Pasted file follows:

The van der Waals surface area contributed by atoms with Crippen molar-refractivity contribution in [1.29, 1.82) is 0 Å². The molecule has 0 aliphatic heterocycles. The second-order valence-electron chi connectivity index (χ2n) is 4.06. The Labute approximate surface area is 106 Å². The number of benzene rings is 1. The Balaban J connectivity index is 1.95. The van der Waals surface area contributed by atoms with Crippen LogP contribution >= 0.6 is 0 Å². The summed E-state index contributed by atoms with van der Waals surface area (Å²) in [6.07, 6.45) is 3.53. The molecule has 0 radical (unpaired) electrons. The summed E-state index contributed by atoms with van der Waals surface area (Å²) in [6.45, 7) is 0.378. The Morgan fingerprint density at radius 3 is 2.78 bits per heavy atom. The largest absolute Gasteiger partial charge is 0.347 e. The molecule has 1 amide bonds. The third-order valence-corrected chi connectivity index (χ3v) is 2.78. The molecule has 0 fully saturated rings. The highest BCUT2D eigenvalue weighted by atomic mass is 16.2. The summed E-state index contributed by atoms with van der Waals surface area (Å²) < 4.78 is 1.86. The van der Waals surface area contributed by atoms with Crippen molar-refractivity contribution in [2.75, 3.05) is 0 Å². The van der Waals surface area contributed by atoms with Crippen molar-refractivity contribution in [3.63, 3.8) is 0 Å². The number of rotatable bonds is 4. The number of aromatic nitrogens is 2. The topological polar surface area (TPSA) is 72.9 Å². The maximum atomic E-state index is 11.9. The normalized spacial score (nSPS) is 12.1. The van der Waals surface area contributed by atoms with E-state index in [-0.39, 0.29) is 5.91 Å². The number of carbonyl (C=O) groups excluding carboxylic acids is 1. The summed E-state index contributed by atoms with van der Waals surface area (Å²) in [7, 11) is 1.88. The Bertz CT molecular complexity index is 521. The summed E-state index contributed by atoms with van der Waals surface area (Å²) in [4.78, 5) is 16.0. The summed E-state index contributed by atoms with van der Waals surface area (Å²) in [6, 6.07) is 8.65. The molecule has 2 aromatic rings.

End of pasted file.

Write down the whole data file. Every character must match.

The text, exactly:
The van der Waals surface area contributed by atoms with Crippen molar-refractivity contribution in [1.29, 1.82) is 0 Å². The molecule has 0 aliphatic heterocycles. The second-order valence-electron chi connectivity index (χ2n) is 4.06. The Labute approximate surface area is 106 Å². The number of benzene rings is 1. The Balaban J connectivity index is 1.95. The van der Waals surface area contributed by atoms with Crippen LogP contribution >= 0.6 is 0 Å². The summed E-state index contributed by atoms with van der Waals surface area (Å²) in [6.07, 6.45) is 3.53. The molecule has 0 radical (unpaired) electrons. The summed E-state index contributed by atoms with van der Waals surface area (Å²) in [6.45, 7) is 0.378. The Morgan fingerprint density at radius 3 is 2.78 bits per heavy atom. The largest absolute Gasteiger partial charge is 0.347 e. The molecule has 1 amide bonds. The third-order valence-corrected chi connectivity index (χ3v) is 2.78. The molecule has 0 fully saturated rings. The highest BCUT2D eigenvalue weighted by atomic mass is 16.2. The summed E-state index contributed by atoms with van der Waals surface area (Å²) < 4.78 is 1.86. The van der Waals surface area contributed by atoms with Crippen molar-refractivity contribution in [2.75, 3.05) is 0 Å². The van der Waals surface area contributed by atoms with Crippen molar-refractivity contribution in [3.63, 3.8) is 0 Å². The number of rotatable bonds is 4. The number of aromatic nitrogens is 2. The topological polar surface area (TPSA) is 72.9 Å². The maximum atomic E-state index is 11.9. The normalized spacial score (nSPS) is 12.1. The van der Waals surface area contributed by atoms with E-state index in [-0.39, 0.29) is 5.91 Å². The number of carbonyl (C=O) groups excluding carboxylic acids is 1. The summed E-state index contributed by atoms with van der Waals surface area (Å²) in [7, 11) is 1.88. The Bertz CT molecular complexity index is 521. The summed E-state index contributed by atoms with van der Waals surface area (Å²) in [4.78, 5) is 16.0. The summed E-state index contributed by atoms with van der Waals surface area (Å²) in [6, 6.07) is 8.65. The molecule has 2 aromatic rings.